In his spare time—when not writing fiction—J. L. Abramo works as a catering chef in Denver, Colorado.
Along with membership in Mystery Writers of America and Private Eye Writers of America, Abramo is a member of the Screen Actors Guild—having appeared in episodes of Perry Mason and Homicide: Life on the Street.
Abramo is a first generation Italian/Russian/American.
—Tell us about Coney Island. What inspired you to write it?
Coney Island Avenue is a continuation of my previous novel, Gravesend. The book carries on the stories of a group of returning characters. The decision to write a follow-up (sequel, if you will) was motivated by the expressed interest of readers to hear more about these characters—and my own interest in learning more about Samson, Murphy, Rosen, Ivanov, and others. That being said, the question of inspiration—in the spirit in which I believe it was asked—can be better addressed by talking some about what inspired me to write Gravesend.
Gravesend was (as Coney Island Avenue is) a novel about people—many who happen to be Brooklyn police detectives—about the challenges they face both on the job and in their personal lives. After my first three published novels (Catching Water in a Net, Clutching at Straws and Counting to Infinity) which revolved around a central antagonist (private investigator Jake Diamond), I wanted to take a shot at a novel that was more an ensemble piece—where there was no lead character but rather a group of individuals with somewhat equal weight, travelling on their own personal roads while at the same time often dependent on one another where those roads intersected.
Although Gravesend is a crime novel/thriller on the surface, I realized in time that the book was an attempt on my part to better understand how the manner in which human beings handle adversity ultimately defines them as persons—good or evil—weak or strong—fair or unjust—loved or despised—admired or feared. Similarly, Coney Island Avenue, beneath the surface, is much about the influences—positive and negative—mothers and fathers have on sons and daughters.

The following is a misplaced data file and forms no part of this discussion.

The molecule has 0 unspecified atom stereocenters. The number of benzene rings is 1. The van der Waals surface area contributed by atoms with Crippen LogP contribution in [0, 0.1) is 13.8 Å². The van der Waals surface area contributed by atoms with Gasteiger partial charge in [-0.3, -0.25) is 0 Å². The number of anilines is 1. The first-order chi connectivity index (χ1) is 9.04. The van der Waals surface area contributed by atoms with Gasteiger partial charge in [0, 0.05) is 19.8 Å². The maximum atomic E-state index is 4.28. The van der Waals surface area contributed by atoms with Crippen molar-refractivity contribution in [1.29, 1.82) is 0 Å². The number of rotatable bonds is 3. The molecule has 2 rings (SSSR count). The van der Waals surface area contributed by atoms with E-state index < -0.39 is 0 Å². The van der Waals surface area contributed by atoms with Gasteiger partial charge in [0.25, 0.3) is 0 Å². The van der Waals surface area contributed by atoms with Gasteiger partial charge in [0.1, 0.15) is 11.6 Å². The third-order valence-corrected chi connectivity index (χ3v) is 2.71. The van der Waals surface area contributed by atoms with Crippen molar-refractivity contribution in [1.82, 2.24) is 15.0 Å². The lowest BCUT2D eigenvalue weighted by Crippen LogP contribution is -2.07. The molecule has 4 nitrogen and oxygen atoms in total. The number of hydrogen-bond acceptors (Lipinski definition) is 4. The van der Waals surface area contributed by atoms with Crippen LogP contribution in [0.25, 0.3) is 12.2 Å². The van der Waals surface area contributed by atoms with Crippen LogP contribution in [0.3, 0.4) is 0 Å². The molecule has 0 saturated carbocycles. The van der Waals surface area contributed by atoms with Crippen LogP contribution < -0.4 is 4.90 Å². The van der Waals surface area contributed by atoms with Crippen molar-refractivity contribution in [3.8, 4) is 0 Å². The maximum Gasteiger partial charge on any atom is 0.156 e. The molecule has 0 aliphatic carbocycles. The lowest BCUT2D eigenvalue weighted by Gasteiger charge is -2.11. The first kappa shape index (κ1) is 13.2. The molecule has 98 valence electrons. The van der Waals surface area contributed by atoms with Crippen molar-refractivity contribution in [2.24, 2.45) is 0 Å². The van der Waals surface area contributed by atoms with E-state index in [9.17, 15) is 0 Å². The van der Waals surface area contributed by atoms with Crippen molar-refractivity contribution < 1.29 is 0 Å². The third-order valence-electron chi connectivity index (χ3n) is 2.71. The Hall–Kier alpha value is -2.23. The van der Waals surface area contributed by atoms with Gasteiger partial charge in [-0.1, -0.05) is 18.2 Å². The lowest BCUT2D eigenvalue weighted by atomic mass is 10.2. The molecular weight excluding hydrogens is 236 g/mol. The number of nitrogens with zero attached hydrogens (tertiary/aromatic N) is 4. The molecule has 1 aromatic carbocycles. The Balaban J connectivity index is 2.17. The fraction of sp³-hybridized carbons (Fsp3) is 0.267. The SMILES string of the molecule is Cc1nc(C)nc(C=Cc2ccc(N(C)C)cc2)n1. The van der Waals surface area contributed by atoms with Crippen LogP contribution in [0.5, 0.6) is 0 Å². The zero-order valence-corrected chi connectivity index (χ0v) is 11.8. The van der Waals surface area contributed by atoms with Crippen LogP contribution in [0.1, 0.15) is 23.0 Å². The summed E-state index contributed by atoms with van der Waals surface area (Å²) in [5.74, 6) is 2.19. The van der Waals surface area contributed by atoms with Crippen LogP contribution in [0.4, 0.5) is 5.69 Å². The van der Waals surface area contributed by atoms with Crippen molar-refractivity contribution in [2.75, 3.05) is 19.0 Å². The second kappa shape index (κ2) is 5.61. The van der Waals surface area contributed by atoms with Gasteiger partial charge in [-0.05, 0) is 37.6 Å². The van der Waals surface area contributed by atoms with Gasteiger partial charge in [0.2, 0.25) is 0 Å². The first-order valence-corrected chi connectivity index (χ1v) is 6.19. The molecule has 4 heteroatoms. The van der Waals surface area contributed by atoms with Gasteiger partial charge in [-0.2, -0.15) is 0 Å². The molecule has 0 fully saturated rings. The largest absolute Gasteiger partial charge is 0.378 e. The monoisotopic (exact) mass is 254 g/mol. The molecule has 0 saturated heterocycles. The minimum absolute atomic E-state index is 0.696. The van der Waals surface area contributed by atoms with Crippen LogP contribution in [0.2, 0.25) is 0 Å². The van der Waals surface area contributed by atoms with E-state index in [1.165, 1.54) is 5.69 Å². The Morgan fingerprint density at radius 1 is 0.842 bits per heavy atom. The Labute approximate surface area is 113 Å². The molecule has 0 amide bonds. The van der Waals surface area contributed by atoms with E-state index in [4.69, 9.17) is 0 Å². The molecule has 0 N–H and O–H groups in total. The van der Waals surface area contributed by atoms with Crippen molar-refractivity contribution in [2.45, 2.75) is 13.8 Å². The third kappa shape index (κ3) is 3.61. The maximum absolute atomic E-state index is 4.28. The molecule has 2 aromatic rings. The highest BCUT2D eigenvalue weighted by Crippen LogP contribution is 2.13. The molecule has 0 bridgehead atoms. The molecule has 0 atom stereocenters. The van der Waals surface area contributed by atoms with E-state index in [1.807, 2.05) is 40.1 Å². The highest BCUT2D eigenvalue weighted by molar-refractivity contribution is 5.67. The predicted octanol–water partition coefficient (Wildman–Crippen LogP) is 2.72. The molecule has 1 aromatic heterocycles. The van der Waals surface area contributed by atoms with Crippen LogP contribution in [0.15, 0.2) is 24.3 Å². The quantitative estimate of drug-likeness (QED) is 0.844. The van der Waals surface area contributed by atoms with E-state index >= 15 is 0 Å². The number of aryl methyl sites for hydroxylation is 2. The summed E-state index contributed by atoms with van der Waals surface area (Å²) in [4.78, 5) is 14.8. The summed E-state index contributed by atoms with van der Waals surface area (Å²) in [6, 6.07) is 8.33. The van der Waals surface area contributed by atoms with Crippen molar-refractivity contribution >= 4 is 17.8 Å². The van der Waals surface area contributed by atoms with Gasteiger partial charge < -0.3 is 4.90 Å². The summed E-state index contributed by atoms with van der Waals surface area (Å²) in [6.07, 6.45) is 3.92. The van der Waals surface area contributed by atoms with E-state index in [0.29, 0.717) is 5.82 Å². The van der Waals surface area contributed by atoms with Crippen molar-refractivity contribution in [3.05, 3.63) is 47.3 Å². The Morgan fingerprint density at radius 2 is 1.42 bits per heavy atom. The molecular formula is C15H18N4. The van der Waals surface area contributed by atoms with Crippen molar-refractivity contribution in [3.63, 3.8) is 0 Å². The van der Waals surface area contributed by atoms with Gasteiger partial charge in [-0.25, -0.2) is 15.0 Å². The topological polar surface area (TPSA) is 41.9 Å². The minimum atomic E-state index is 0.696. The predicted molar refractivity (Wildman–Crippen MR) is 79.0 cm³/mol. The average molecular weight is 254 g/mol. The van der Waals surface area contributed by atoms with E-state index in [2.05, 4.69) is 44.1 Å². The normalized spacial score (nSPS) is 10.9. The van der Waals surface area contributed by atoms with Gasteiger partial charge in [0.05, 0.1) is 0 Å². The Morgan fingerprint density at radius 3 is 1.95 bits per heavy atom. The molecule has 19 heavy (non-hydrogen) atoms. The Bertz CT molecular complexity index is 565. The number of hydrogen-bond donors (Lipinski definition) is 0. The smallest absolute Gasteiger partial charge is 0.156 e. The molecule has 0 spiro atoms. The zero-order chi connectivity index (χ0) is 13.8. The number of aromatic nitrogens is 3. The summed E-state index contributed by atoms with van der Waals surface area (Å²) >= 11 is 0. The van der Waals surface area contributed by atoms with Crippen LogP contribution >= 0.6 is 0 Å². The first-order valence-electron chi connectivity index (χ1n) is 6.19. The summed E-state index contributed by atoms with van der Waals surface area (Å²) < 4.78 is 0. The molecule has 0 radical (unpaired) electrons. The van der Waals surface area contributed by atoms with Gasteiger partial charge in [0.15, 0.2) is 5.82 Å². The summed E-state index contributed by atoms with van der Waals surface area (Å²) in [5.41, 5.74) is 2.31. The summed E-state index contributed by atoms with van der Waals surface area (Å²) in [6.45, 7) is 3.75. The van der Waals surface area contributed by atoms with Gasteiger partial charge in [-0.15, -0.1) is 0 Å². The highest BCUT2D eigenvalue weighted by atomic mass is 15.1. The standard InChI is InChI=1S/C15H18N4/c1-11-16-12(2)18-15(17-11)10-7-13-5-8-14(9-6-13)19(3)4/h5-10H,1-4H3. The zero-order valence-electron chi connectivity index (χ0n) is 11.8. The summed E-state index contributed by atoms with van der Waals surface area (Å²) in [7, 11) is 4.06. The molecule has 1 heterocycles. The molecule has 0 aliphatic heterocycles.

However, I would have to admit the greatest impetus to writing Gravesend and following with Coney Island Avenue was a personal urge to return to the place of my origin—an opportunity to rediscover Brooklyn—and Brooklyn played one of the lead roles in Gravesend and could also be considered a major supporting player in Coney Island Avenue.
—For you, what’s the best thing about writing?
For lack of a better term, it is the journey. I begin each book with a scene I imagine—almost cinematically—without knowing exactly how or where it will end. I don’t want the trip to be restricted by a preconceived destination. I want to be surprised and I have the suspicion—correct or otherwise—that if I can surprise myself, I can surprise the reader.
This approach has what some may call problems, but I perceive as challenges.